Observer status is granted to qualified non-governmental organisations. IMO is supported by a permanent secretariat of employees who are representative of the organisation's members; the secretariat is composed of a Secretary-General, periodically elected by the assembly, various divisions such as those for marine safety, environmental protection and a conference section. Inter-Governmental Maritime Consultative Organization was formed in order to bring the regulation of the safety of shipping into an international framework, for which the creation of the United Nations provided an opportunity. Hitherto such international conventions had been initiated piecemeal, notably the Safety of Life at Sea Convention, first adopted in 1914 following the Titanic disaster. IMCO's first task was to update that convention; when IMCO began its operations in 1959 certain other pre-existing conventions were brought under its aegis, most notable the International Convention for the Prevention of Pollution of the Sea by Oil 1954.
The first meetings of the newly formed IMCO were held in London in 1959. Throughout its existence IMCO renamed the IMO in 1982, has continued to produce new and updated conventions across a wide range of maritime issues covering not only safety of life and marine pollution but encompassing safe navigation and rescue, wreck removal, tonnage measurement and compensation, ship recycling, the training and certification of seafarers, piracy. More SOLAS has been amended to bring an increased focus on maritime security through the International Ship and Port Facility Security Code; the IMO has increased its focus on smoke emissions from ships. In January 1959, IMO began to promote the 1954 OILPOL Convention. Under the guidance of IMO, the convention was amended in 1962, 1969, 1971; as oil trade and industry developed, many people in the industry began to recognise a need for further improvements in regards to oil pollution prevention at sea. This became apparent in 1967, when the tanker Torrey Canyon spilled 120,000 tons of crude oil when it ran aground entering the English ChannelThe Torrey Canyon grounding was the largest oil pollution incident recorded up to that time.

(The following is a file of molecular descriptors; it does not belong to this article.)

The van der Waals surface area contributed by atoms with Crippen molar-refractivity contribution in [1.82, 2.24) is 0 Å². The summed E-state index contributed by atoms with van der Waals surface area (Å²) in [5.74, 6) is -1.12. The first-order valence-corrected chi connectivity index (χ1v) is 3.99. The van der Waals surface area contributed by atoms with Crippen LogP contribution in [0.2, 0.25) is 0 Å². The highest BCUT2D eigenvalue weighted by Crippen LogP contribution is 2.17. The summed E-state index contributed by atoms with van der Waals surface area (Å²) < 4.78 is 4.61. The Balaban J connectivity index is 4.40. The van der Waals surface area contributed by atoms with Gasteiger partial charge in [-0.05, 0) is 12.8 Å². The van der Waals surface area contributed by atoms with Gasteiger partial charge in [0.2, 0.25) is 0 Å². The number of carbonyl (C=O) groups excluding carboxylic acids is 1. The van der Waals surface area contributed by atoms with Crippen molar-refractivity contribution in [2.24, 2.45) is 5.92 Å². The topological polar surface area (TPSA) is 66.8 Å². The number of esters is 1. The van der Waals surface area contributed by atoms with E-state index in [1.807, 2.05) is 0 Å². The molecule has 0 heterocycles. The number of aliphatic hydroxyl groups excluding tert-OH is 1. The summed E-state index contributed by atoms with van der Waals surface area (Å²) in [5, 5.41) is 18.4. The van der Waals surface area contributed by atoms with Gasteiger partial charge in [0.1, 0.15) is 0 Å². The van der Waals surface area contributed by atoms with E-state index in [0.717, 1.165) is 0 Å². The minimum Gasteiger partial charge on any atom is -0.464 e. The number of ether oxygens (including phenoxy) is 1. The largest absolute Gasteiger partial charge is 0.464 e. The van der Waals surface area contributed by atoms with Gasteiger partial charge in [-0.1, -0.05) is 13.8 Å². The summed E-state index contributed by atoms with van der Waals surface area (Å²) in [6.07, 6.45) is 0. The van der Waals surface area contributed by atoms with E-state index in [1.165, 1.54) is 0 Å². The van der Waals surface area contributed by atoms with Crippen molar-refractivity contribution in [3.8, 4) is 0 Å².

This incident prompted a series of new conventions. IMO held an emergency session of its Council to deal with the need to readdress regulations pertaining to maritime pollution. In 1969, the IMO Assembly decided to host an international gathering in 1973 dedicated to this issue; the goal at hand was to develop an international agreement for controlling general environmental contamination by ships when out at sea. During the next few years IMO brought to the forefront a series of measures designed to prevent large ship accidents and to minimise their effects, it detailed how to deal with the environmental threat caused by routine ship duties such as the cleaning of oil cargo tanks or the disposal of engine room wastes. By tonnage, the aforementioned was a bigger problem than accidental pollution; the most significant thing to come out of this conference was the International Convention for the Prevention of Pollution from Ships, 1973. It covers not only accidental and operational oil pollution but different types of pollution by chemicals, goods in packaged form, sewage and air pollution.
The original MARPOL was signed on 17 February 1973, but did not come into force due to lack of ratifications. The current convention is a combination of the 1978 Protocol, it entered into force on 2 October 1983. As of May 2013, 152 states, representing 99.2 per cent of the world's shipping tonnage, are involved in the convention. In 1983 the IMO established the World Maritime University in Sweden; the IMO headquarters are located in a large purpose-built building facing the River Thames on the Albert Embankment, in Lambeth, London. The organisation moved into its new headquarters in late 1982, with the building being opened by Queen Elizabeth II on 17 May 1983; the architects of the building were Douglass Worby & Robinson. The front of the building is dominated by a seven-metre high, ten-tonne bronze sculpture of the bow of a ship, with a lone seafarer maintaining a look-out; the previous headquarters of IMO were at 101 Piccadilly, prior to that at 22 Berners Street in Fitzrovia and in Chancery Lane.